Are you confused, befuddled, anxious or in-the-dark about how the Affordable Care Act (ACA) might affect you, especially now that open enrollment is over? You’re not alone. I cover health care and have to admit I’m confused.

To help set the ACA record straight, AARP Florida representative Ken Reinhardt will present “The Health Care Law and How it Affects You,” today, April 9, at 10 a.m. The free lecture will be held at the Duncan Conference Center (15820 South Military Trail, Delray Beach).

You can register on the website or by calling 1-800-897-9789.

For those who can't attend, don't fret. Dave Bruns, spokesman for AARP Florida, went over some of the more common questions about how health insurance is or isn’t changing.

Open Enrollment

The deadline for sign up during the open enrollment was April 1. So unless you qualify under special circumstances to sign up for the exchanges, you’ll have to wait for the next open enrollment which begins Nov. 15. But just because you missed Obamacare's open enrollment period, doesn’t mean that you have to go without health insurance until November. Some private insurers will continue to offer plans.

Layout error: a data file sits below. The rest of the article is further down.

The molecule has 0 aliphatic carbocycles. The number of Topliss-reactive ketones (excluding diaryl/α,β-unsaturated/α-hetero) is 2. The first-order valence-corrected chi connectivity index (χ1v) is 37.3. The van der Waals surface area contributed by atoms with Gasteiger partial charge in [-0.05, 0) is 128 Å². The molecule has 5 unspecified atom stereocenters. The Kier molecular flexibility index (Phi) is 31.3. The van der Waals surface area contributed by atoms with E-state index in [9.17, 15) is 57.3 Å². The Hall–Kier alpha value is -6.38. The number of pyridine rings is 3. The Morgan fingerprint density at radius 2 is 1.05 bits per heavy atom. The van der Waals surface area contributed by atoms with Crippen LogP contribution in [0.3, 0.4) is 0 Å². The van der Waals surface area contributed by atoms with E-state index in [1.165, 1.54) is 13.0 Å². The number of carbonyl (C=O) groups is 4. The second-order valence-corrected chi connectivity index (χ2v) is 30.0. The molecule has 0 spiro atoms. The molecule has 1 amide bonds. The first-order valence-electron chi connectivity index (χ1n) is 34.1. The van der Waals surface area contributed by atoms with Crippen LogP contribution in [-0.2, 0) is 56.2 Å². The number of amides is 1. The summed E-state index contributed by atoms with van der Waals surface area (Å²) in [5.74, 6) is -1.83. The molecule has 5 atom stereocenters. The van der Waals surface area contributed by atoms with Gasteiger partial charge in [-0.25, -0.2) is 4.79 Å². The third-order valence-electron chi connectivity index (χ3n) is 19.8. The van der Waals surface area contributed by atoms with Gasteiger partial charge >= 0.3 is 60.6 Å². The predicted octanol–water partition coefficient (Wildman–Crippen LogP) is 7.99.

Medicare

If you have Medicare—not Medicare Advantage—your coverage might change for the better, Bruns says. You don’t have to get additional coverage because Medicare already meets the ACA’s requirements. The good news: that Medicare Care Part B doughnut hole, which left some with expensive prescription drug bills when coverage ran out, will start to close. The ACA will phase out that gap in prescription drug coverage for Medicare recipients through 2020.

Medicare Advantage plan members might see significant changes in the networks. In other words, their doctors and other health providers could change.

Employer-sponsored coverage

People who are insured through employer-sponsored coverage probably won’t notice big changes to their coverage, other than receiving more benefits, Bruns says, including full coverage for preventive care services.

Individual policies

The people who might get hit the hardest with change are those who have individual policies and didn’t get onto one of the exchanges, Bruns says. If they haven’t been kicked off their policies, change to their coverage is a matter of time.

I checked on mine, and I can keep my coverage until November, when my insurance carrier says it will change my individual policy. I’ll have to revisit going onto the exchanges at that time.

For more information about coverage, go to http://healthcare.gov/.

 

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About Lisette
Lisette Hilton, president of Words Come Alive, has had the luxury of reporting on health, fitness and other hot topics for more than 23 years. The longtime Boca Raton resident, University of Florida graduate and fitness buff writes for local, regional and national publications and websites. Find out more on www.wordscomealive.com.